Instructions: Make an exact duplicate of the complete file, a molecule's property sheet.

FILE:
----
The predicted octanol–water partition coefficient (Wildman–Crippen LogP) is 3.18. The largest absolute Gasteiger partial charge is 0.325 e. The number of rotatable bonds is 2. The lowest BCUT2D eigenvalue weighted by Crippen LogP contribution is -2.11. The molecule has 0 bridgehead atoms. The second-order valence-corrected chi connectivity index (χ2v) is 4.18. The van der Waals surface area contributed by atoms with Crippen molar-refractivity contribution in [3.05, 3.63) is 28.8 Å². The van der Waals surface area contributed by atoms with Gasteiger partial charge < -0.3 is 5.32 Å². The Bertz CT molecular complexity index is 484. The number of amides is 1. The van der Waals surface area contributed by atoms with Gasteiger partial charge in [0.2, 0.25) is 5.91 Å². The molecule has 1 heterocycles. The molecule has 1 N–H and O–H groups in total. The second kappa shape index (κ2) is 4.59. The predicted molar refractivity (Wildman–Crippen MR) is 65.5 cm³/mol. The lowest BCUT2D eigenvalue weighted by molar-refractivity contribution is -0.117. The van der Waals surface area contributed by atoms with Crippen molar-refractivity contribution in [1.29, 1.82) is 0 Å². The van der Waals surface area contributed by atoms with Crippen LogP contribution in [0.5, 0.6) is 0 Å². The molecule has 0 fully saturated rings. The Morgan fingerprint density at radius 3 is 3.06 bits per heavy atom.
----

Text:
The predicted octanol–water partition coefficient (Wildman–Crippen LogP) is 3.18. The largest absolute Gasteiger partial charge is 0.325 e. The number of rotatable bonds is 2. The lowest BCUT2D eigenvalue weighted by Crippen LogP contribution is -2.11. The molecule has 0 bridgehead atoms. The second-order valence-corrected chi connectivity index (χ2v) is 4.18. The van der Waals surface area contributed by atoms with Crippen molar-refractivity contribution in [3.05, 3.63) is 28.8 Å². The van der Waals surface area contributed by atoms with Gasteiger partial charge < -0.3 is 5.32 Å². The Bertz CT molecular complexity index is 484. The number of amides is 1. The van der Waals surface area contributed by atoms with Gasteiger partial charge in [0.2, 0.25) is 5.91 Å². The molecule has 1 heterocycles. The molecule has 1 N–H and O–H groups in total. The second kappa shape index (κ2) is 4.59. The predicted molar refractivity (Wildman–Crippen MR) is 65.5 cm³/mol. The lowest BCUT2D eigenvalue weighted by molar-refractivity contribution is -0.117. The van der Waals surface area contributed by atoms with Crippen molar-refractivity contribution in [1.29, 1.82) is 0 Å². The van der Waals surface area contributed by atoms with Crippen LogP contribution in [0.5, 0.6) is 0 Å². The molecule has 0 fully saturated rings. The Morgan fingerprint density at radius 3 is 3.06 bits per heavy atom.